Mustang horses and forgiveness

Monty Roberts is the author of the man who listens to horses.He also wrote an excellent book about a wild mustang horse, “Shy Boy.”

Chapter two is, My Mustang Teachers.He writes,On an annual mustang roundup,I spent long hours observing wild herds.I was mesmerized,especially by the matriarch.The stallion,I learned,has a role as the herd’s protector,but the dominant mare actually leads the herd and makes day-to-day descions about where to graze and water.

The matriarch had a particular way of dealing with antisocial behavior.She would drive the offender from the herd,and when she released the pressure on him,the offender knew he was allowed to come back.

It’s the principle of “advance and retreat.”The theory goes like this:if you push a herd of wild horses in one direction for a certain distance,then lay off them and turn back,their natural inclination is to follow.

If adolescent horses misbehaved-took a bite out of an elder’s rump or kicked or got high–handed–they had the lead mare to deal with.She would square up to the delinquent and drive him or her out.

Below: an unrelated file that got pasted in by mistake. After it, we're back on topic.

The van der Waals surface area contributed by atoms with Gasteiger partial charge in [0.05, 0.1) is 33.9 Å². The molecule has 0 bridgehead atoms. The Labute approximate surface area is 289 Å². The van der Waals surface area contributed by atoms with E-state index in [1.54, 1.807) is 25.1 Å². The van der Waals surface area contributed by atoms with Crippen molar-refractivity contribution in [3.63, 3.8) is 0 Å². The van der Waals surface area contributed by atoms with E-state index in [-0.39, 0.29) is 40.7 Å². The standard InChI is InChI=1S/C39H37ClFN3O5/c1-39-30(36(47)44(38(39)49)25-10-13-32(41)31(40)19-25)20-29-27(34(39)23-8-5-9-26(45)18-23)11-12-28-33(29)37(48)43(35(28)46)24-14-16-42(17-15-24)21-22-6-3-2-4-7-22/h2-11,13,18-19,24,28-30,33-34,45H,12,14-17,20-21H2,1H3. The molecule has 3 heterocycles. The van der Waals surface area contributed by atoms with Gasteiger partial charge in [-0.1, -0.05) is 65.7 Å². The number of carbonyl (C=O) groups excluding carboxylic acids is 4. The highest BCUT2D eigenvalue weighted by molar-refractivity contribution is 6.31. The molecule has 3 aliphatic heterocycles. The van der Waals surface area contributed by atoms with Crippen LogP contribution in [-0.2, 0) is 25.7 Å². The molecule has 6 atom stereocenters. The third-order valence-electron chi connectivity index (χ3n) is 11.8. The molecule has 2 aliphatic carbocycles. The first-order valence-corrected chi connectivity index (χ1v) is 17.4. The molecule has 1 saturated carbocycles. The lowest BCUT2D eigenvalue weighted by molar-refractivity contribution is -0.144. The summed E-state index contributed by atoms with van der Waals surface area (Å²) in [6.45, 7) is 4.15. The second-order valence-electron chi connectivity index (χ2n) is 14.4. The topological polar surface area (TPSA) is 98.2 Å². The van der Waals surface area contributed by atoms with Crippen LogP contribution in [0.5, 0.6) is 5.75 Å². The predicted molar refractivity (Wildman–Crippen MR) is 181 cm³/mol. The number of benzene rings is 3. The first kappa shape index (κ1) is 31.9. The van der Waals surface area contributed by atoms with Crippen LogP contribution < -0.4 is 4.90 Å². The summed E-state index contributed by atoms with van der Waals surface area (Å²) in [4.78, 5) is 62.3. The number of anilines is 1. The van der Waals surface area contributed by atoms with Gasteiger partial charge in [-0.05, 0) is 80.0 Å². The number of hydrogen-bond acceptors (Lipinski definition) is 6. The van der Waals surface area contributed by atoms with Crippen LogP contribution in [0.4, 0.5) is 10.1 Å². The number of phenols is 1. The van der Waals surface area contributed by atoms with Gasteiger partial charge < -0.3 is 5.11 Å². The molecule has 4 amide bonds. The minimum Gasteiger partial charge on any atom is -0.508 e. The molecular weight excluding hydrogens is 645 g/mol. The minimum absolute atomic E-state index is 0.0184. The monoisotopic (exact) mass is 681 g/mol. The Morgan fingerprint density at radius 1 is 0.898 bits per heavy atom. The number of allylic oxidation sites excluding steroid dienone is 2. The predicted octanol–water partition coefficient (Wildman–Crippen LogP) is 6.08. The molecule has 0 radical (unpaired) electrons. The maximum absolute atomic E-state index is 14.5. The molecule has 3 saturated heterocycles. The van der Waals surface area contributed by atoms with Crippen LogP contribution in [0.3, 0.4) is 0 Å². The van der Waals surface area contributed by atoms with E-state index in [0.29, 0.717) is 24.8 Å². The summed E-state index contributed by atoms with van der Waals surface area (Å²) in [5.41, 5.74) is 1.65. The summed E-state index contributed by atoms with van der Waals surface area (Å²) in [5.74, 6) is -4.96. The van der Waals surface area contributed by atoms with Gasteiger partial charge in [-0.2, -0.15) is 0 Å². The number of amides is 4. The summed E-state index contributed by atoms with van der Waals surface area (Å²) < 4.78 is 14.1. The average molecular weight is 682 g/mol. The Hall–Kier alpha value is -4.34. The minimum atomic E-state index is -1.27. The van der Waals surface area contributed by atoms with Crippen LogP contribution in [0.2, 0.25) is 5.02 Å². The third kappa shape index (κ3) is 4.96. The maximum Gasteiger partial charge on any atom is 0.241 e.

The offender,of course,was frightened.To be evicted from the herd is like having your death warrent signed;there are predators out there.Often elders of the herd who had outlived their usefulness would go off alone.It was a virtual death sentence,but self-imposed.

When the adolescent horse realized his predicament,he would ask to be let back into the group.He would offer recognizable signals whereby he asked forgiveness and showed submissionHe would “lick and chew”—-the classic mouthing action of the dependent horse asking for food from a superior.He would drop his nose close to the ground,another gesture of submission.

At this point the matriarch would respond.Where previously she had adopted the straight-ahead stare,her body pointed like an arrow at the offender,now she offered a new pose.She would turn and show her flank,change her attitude,and avoid eye contact.These were her signs that the offender had been forgiven.Permission had been granted to rejoin the herd.

(Great lessons on discipline,humility,submission,and forgiveness from a mustang herd).

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